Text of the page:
In-house counsel are no longer the poor relations of private practice lawyers. We look at how in-housers have become power brokers

One of the most dramatic developments in the past 20 years has been the changing role of general counsel. The days of being ostracised by the board and controlled by external firms are over.

Back in the 1980s, going in-house was seen almost as career suicide. “In 1985, everyone wanted to go into private practice. It was the only place to work if you were a lawyer,” says general counsel at RGA International Catherine Regan. “Everyone thought I was nuts!”

The one and only…

The Dupont model, which sees a corporation using one firm for all its needs, has been much discussed, but until recently it was not used widely.

The model requires considerable ­flexibility on the part of the chosen private practice firm. Eversheds, which has made somewhat of a name for this work on the back of its experience as preferred provider for Dupont, also scored big with Tyco in 2006. Tyco general counsel Trevor Faure picked the firm to service the ­company’s needs across dozens of jurisdictions. Eversheds’ rival, DLA Piper, now advises Linde on a ­similar basis.

Reuters general counsel Rosemary Martin recalls a similar story. “Having moved in-house from being a partner in a City firm, it was quite an eye-opener to discover how arrogant some private practitioners can be towards their clients,” she says.

Aside from being snubbed by their private practice counterparts, in-house lawyers also had little respect from their respective boards. Management saw legal heads as a means of contract producing and often felt that the lawyer(s) had too much free time. As such, in-house counsel – especially sole in-house counsel – ended up doing dual roles, usually as a human resources manager. General counsel would have to clear any positions on panels with board members, or at least a finance director. And if that wasn’t bad enough there was no e-mail.

But all that is no more. “The Big Bang opened up the stock exchange to foreign firm investment,” says Laurie Adams, consultant at Outside Insight and former general counsel at Citibank and ABN Amro.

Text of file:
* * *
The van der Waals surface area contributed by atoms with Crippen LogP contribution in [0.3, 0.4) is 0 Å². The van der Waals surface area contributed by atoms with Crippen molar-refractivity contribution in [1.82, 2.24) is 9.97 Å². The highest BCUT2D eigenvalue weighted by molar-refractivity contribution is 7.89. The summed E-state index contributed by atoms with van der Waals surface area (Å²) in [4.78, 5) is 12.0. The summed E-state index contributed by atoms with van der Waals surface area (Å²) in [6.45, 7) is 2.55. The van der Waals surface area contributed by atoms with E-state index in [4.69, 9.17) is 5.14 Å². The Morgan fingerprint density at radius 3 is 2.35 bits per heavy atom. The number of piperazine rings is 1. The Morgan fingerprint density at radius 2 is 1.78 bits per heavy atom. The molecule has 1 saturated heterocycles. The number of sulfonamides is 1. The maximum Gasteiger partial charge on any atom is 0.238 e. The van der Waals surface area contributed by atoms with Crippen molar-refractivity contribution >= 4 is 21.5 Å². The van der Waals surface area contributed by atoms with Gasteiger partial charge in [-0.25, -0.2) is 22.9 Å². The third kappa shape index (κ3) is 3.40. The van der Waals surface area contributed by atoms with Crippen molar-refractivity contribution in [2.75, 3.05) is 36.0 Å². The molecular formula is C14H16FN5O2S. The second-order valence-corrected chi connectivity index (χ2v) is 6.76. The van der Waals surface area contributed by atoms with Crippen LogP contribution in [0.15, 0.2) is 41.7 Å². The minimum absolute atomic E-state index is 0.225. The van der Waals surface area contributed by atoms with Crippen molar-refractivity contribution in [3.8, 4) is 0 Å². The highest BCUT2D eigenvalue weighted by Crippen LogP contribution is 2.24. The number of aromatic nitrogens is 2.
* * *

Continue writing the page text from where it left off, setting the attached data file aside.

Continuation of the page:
By the late 1980s, companies began exploring cross-border M&As more actively and in-house lawyers found themselves extending the capabilities with a focus on capital markets.

“The free movement of capital through EU legislation increased the volume of business transacted,” explains Adams. “The growth in capital markets and all the new products that came from it led to an explosion of transactions and these needed documenting and controlling. This led to a rise in the in-house lawyer.”

The huge rise in regulation and the demanding requirements of the regulators such as the Financial Services Authority (FSA) sent a second shock to in-house legal departments.
“The rules had to be completely re-written and lawyers had to do it very quickly,” Adams recalls.

The surge in the scope of work and the increased management powers they found with their increased legal teams led to heads of legal and general counsel finding that they had more control over their external advisors.

“I think the biggest watershed moment for the in-house sector over the past 20 years was when companies realised that outside counsel should be managed by in-house counsel,” says consultant at Outside Insight and former Allen & Overy partner Jeremy Thomas.

In 1995, the Law Society called for in-house lawyers to assert more vigorous controls over external advisors and were urged to police firms to ensure promises made were kept. The early 1990s saw corporates and banks set up formal panels. Credit Suisse First Boston only formed its panel of external firms in September 1994, citing cost controls and quality of service as its reasons. At the time, Geoff Ireland, the man appointed internally by Credit Suisse to oversee the establishment of the panel, said the banking market had been shifting and that the group had to see if its internal lawyers met the bank’s changing needs.

US consultants Altman Weil Pensa released a law department compensation benchmarking survey in 1997 which demonstrated, for the first time, that the salary gap between in-house lawyers and private practitioners had narrowed, marking a major milestone in the sector. The consultants said, at the time, that the increased migration of lawyers from law firms into corporate law departments had grown, leading to a lessening of the salary gap between the two. Another survey by Taylor Root in the same year revealed that demand for in-house lawyers had grown, with 29 per cent of corporates increasing the size of their internal legal departments from August 1996 to 1997.